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What Will Trump Change? 6 Major Shifts Americans Can Expect

President-elect Donald Trump ran on a platform of change, a message that clearly resonated with enough Americans to win him the presidency on Nov. 8. As a candidate who touted anti-abortion policies, claimed climate change was a Chinese hoax, and proposed banning all Muslims from entering the country, many Americans are now wondering how exactly a Trump presidency will transform the United States. In other words, what will Trump change after Inauguration Day?

A lot, one could assume, if Americans are to judge based on Trump's campaign promises. "As I've said from the beginning, ours was not a campaign but rather an incredible and great movement," Trump said during his victory speech, delivered in New York on Nov. 9. "Working together, we will begin the urgent task of rebuilding our nation and renewing the American dream."

For Trump, "renewing the American dream" includes promises to update the United States' infrastructure, "put millions of our people to work," double the country's growth, and play nice with "all other nations willing to get along with us." But once you look past Trump's victory speech and focus on actual policies Trump can affect, what will the United States look like?

Here are a few important areas Trump might impact:

Women's Health & Reproductive Rights

According to Fortune, Trump vowed to nominate Supreme Court justices who would work to overturn Roe v. Wade, which would allow states to decide individually whether women were able to get abortions. He also promised to sign the Hyde Amendment — which bars federal funds from being used for abortions — into permanent law.

Trump has also promised to defund Planned Parenthood if they continue to perform abortions, and if Trump keeps his promise to repeal the Affordable Care Act, millions of women could lose coverage of their birth control.

On the bright side, Trump also said in September that he would like all mothers to have access to a guaranteed six weeks of maternity leave, according to The Washington Post, which would benefit mothers across the country.

Climate Change

Bad news for the environment: Trump once tweeted that climate change was a hoax "created by and for the Chinese" so that they could infringe on the United States' manufacturing industry. Worse news for the environment? In February, Trump said he wanted to dismantle the Environmental Protection Agency, saying in a debate, "Environmental protection — we waste all of this money. We’re going to bring that back to the states."

To top it all off, Trump named another climate skeptic, Myron Ebell, director of the Competitive Enterprise Institute's Center for Energy and Environment, to head up the Environmental Protection Agency's transition. And despite the ratification of the Paris climate agreement earlier this month — which binds the United States to taking action to keep global temperatures down for the next four years — Trump has said he would "cancel" the agreement within 100 days of taking office. He would also cancel the Clean Power Plan, which attempts to limit the country's CO2 emissions.

If Trump keeps his climate promises, according to The New York Times, he could make global targets unattainable, even if all other countries followed through on their end.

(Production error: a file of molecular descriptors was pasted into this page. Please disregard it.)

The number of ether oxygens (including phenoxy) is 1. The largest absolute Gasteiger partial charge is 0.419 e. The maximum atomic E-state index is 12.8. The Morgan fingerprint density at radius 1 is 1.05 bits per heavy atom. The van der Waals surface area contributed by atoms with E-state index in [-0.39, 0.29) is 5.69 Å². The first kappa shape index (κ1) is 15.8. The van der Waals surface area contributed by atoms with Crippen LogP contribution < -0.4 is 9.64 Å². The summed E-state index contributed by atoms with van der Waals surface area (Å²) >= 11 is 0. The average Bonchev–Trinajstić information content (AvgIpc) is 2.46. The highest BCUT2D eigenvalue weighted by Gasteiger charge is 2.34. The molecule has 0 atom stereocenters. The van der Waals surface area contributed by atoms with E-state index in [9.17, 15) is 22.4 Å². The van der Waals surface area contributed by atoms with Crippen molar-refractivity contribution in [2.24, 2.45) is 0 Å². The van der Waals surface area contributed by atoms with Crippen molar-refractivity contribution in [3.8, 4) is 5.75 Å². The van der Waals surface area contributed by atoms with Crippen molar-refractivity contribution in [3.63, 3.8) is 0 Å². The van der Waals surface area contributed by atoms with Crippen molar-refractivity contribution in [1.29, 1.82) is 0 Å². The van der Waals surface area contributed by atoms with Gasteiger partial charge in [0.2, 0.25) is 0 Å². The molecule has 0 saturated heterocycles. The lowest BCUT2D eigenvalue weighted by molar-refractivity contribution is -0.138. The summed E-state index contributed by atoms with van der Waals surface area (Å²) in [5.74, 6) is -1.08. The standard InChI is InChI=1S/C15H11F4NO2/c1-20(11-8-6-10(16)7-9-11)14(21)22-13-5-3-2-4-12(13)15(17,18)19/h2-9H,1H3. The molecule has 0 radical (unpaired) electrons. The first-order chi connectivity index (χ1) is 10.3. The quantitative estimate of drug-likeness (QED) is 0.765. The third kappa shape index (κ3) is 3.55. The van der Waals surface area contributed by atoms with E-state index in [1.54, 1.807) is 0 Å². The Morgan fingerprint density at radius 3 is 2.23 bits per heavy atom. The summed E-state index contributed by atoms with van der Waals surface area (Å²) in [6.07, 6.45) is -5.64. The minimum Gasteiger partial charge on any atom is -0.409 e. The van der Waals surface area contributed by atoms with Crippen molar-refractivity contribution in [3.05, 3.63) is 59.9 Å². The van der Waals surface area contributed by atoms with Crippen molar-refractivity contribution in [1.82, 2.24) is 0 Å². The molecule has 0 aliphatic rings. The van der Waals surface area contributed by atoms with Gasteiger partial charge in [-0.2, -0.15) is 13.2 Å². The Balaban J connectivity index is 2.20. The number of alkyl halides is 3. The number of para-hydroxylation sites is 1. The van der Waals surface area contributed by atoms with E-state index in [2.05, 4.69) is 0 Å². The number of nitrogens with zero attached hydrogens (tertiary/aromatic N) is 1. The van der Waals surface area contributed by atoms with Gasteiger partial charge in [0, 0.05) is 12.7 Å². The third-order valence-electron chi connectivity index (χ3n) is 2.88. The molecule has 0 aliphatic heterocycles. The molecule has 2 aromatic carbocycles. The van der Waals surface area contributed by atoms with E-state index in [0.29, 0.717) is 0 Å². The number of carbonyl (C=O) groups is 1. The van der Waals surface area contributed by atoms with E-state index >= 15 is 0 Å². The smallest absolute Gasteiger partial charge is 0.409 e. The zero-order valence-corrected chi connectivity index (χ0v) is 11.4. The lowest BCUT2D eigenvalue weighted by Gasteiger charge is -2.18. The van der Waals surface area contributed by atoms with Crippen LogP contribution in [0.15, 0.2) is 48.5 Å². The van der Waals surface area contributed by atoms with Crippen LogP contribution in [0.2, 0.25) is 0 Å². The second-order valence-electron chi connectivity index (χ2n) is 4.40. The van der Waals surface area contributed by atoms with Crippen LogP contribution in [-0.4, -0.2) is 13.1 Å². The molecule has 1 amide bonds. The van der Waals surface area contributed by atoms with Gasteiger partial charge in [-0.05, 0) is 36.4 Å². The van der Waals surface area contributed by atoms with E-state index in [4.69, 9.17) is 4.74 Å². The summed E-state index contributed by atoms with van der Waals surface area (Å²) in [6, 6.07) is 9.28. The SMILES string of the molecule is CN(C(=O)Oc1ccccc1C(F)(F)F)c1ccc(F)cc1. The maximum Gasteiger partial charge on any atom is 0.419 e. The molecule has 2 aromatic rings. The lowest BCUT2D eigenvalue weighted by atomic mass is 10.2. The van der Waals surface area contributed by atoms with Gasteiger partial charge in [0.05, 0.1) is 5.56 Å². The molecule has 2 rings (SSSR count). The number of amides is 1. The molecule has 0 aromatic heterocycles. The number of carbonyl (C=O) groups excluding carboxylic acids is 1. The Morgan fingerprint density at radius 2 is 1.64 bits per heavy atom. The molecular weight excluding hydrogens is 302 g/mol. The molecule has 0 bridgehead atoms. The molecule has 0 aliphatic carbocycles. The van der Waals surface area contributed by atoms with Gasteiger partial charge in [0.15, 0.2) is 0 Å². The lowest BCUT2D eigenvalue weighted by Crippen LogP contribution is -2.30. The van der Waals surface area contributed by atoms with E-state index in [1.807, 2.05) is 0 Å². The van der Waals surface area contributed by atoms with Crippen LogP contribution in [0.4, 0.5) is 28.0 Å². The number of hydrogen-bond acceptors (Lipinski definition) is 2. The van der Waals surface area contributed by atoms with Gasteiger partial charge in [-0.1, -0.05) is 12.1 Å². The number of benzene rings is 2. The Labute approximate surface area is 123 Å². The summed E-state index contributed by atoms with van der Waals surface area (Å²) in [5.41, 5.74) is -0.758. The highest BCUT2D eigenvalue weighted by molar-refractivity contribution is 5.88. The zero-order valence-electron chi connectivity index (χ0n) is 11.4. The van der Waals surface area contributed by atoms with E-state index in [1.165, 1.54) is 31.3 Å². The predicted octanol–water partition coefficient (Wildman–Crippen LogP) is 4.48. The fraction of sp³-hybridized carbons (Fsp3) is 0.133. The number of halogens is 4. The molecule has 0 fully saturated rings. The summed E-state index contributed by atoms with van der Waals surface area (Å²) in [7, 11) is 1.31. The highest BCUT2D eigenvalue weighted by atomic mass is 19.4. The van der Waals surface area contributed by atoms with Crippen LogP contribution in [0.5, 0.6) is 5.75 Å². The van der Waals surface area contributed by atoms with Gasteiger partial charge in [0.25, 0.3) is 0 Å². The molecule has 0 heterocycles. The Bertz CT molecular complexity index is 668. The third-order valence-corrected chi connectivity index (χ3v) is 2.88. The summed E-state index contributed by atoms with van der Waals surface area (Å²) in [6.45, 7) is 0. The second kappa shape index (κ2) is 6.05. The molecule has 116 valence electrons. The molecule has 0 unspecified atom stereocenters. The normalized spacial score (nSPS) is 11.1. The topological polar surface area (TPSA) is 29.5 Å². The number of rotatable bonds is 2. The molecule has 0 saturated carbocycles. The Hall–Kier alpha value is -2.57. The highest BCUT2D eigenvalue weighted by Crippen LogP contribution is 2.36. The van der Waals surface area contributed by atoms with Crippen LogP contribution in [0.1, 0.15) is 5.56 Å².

Military Alliances


Under a Trump administration, the United States could potentially not come to its allies' aid when they're in need. In July, when asked if he would come to Baltic states' aid against a Russian attack, Trump answered, "If they fulfill their obligations to us, the answer is yes." (Usually, the answer to a question like that isn't conditional.)

Trump also said he would likely hold back on intruding on countries where civil liberties were being attacked. "I don’t think we have a right to lecture," he said, according to The New York Times. "Look at what is happening in our country. How are we going to lecture when people are shooting policemen in cold blood?"


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According to New York Magazine, Trump could easily (and quickly) redact the Deferred Action for Childhood Arrivals program after taking office. The DACA program protects those who were brought illegally to the United States as children from being deported.

According to Bloomberg, Trump could also begin involving cities' local police in enforcing immigration rules, and change guidelines to make visas harder to obtain. In the past, he has also promised to create a force to deport over 11 million undocumented immigrants and vowed to ban Muslims from entering the country.

Trade Policies

According to the BBC, Trump has threatened to leave the North American Free Trade Agreement, which allows free trade between Mexico, the United States, and Canada — a massive move. He has also suggested pulling the country from the World Trade Organization, and has considered taxing imports at a high rate from countries like China and Mexico in order to discourage American companies from moving manufacturing jobs outside of the United States.


On his campaign website, Trump promised to repeal the Affordable Care Act, allow Americans to buy insurance across state lines, and let people claim health insurance premiums on their tax returns. According to WFPL, Trump's healthcare model could increase out-of-pocket insurance costs for Americans, and premiums would vary by state.

Under a Trump administration, Americans can expect a great many changes — but these are a few that Trump has promised to begin working on without delay after Inauguration Day. In the future, Americans can also expect to see changes in criminal justice, gun control, foreign policy, tax regulations, and national security. As Trump prepares to enter the White House and settles on his transition team, more details should also emerge on Trump's proposed changes.